I think every Festival does it a little bit differently. For the LA Film Festival, I think I’m looking for something that in some way connects back to our mission. I knew we’d be playing The Book of Henry [as the Opening Night film]. You might think that it was about a character named Henry, but Naomi Watts is in it and she’s giving a really strong performance. In a weird way I’m trying to do, like, a pairing. If you go to Opening Night and go to Closing Night, the two things would work in harmony with each other. That’s how we found Ingrid Goes West. Strong female narratives are something we should champion. I liked having something that’s almost like a conversation between the two films.
Were there any unique challenges this year?
You know, my aims in the future are to grow us into more theaters and have more space. I’d love to play twice the amount of films that we do. Getting into our festival is a little like getting struck by lighting while holding a lottery ticket. Statistically of the thousands of films that submit, we play not that many. Including our events, we do about 200 things. We do those well, but I wish we could play more. That’s one of our bigger goals for the future. Even just branching out to Santa Monica was a big victory on that front.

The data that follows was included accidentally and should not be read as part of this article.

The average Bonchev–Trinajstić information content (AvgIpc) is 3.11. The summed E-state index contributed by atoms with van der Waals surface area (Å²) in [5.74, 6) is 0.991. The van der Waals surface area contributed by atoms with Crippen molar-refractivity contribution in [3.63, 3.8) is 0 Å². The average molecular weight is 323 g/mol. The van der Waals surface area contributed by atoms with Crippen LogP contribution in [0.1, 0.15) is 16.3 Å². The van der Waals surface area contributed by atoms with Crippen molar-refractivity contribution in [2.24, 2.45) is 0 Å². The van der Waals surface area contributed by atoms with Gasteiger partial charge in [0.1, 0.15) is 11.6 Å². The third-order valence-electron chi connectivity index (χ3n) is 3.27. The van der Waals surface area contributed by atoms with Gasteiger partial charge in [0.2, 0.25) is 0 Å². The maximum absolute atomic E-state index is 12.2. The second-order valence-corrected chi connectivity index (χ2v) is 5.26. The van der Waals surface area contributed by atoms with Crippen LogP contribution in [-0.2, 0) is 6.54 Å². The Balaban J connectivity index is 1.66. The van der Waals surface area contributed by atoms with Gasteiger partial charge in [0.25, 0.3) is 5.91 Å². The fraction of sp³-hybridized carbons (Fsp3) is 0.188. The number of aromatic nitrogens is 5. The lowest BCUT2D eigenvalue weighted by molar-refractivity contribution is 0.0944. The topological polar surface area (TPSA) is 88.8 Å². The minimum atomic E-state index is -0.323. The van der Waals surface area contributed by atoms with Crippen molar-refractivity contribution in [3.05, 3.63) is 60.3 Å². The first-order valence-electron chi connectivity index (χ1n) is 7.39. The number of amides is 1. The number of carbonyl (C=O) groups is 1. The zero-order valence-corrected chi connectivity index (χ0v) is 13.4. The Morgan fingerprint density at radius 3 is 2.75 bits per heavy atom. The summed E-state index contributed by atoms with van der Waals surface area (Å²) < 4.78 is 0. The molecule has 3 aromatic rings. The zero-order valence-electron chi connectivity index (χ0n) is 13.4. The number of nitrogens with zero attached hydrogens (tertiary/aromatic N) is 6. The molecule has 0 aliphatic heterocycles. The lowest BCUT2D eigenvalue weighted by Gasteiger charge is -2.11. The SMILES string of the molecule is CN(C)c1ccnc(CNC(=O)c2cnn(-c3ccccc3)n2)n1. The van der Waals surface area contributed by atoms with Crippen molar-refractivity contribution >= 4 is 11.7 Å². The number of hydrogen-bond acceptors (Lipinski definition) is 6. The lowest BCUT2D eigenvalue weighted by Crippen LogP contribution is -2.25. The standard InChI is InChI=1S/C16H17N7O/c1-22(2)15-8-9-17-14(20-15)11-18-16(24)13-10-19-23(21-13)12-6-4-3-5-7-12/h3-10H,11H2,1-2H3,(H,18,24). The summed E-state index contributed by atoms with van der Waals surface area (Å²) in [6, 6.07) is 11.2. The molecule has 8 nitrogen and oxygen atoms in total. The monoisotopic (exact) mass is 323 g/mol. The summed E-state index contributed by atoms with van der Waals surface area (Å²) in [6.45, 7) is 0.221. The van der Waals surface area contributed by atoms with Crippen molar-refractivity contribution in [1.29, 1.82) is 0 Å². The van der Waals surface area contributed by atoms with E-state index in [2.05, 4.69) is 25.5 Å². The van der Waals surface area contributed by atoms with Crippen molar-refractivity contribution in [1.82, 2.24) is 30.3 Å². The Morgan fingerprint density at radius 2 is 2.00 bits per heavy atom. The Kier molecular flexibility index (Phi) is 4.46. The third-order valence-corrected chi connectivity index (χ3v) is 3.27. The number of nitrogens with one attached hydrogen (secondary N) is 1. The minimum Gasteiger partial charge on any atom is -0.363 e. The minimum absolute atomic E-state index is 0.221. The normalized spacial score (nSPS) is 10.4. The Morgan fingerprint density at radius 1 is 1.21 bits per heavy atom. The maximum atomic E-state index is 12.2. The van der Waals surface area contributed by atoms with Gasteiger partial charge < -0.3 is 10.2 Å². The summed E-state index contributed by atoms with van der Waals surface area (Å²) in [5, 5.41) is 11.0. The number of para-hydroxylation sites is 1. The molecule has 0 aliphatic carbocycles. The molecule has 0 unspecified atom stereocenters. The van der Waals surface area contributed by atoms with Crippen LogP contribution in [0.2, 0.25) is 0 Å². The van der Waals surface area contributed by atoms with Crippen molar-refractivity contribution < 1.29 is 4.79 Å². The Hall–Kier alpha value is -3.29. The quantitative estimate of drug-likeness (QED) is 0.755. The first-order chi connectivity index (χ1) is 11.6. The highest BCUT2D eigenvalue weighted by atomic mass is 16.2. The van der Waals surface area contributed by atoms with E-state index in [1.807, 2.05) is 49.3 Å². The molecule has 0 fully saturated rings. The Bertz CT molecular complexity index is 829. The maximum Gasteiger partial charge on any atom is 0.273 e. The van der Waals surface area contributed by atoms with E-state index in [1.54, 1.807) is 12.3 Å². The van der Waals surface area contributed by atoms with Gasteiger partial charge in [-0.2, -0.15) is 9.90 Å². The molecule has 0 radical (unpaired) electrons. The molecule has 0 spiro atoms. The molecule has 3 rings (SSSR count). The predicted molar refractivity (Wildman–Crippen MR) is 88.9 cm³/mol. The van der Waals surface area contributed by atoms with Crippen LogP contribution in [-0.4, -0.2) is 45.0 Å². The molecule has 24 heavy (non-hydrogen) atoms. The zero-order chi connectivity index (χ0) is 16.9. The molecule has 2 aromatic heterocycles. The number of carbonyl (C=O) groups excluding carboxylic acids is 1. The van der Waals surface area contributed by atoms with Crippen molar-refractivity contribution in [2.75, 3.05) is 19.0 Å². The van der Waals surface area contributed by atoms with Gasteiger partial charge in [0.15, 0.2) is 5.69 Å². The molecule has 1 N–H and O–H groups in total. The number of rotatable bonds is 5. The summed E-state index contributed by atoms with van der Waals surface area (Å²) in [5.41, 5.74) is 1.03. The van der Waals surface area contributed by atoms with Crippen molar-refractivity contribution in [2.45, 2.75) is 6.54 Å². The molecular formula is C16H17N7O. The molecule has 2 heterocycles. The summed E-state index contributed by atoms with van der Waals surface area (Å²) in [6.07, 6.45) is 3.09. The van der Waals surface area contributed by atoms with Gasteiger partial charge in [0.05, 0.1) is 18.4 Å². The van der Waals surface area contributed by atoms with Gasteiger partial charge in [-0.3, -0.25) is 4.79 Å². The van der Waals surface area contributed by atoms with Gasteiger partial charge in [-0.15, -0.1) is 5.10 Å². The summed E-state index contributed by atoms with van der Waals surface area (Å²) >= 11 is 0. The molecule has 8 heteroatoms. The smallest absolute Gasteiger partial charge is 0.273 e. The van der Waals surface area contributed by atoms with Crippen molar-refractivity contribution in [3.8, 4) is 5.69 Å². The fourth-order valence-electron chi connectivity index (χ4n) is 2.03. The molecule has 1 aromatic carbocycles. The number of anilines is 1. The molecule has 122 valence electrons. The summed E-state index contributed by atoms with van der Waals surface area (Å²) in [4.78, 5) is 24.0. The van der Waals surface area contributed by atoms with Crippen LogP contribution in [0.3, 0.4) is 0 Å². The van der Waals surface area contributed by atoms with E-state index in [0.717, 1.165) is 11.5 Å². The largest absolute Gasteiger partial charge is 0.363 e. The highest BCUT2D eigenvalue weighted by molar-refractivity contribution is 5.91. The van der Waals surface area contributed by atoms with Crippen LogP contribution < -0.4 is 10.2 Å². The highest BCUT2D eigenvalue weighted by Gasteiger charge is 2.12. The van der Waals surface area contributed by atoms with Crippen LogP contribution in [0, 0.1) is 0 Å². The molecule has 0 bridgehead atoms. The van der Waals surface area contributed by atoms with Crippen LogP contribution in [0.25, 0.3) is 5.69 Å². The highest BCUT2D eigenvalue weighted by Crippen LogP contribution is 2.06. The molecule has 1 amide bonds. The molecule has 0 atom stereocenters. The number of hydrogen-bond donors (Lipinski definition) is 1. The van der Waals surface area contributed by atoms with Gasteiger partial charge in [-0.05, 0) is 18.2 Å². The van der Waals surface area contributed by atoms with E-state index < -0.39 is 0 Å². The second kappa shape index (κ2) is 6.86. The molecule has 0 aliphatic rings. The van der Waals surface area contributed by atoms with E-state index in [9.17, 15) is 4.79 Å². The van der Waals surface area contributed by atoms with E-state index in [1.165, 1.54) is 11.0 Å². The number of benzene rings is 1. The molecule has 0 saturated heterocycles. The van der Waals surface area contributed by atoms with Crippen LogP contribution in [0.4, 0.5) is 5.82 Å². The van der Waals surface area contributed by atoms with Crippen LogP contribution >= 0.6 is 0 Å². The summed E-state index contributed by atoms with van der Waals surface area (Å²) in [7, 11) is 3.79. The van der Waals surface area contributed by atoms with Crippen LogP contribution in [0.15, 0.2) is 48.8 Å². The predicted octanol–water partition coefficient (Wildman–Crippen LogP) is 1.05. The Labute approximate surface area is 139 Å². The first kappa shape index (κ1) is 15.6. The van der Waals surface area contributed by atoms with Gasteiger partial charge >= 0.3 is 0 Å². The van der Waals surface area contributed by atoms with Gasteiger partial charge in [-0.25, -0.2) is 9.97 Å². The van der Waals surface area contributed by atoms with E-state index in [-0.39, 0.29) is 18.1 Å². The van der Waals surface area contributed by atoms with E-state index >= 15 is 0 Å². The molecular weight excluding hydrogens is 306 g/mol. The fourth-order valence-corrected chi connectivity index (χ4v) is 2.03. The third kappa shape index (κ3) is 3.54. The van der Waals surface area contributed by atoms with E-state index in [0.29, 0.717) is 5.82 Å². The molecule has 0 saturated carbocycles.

Just for you personally, what needs to happen this year for you to consider this experience a success?
Man. Well… I’ve got this go-to group of people here at Film Independent who work in other departments than programming—folks from accounting and website management, who on paper don’t have creative careers—who have met with me to dream what we want this festival to be. People come from all over the world to this festival; it’s this unique vortex of creativity. I hope that filmmakers meet other filmmakers, or that a DP meets an editor and they go on their journey to create new work we could end up showing [in the future]. I hope people feel like they had to be there. The LA Film Festival is one of those things where you’re going to miss out if you don’t go.
The 2017 LA Film Festival takes place June 14-22, headquartered at the ArcLight Cinemas Culver City, with additional screenings at ArcLight Hollywood, ArcLight Santa Monica and more.
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(Header: L-R, LA Film Festival Director of Programming Roya Rastegar and Jennifer Cochis)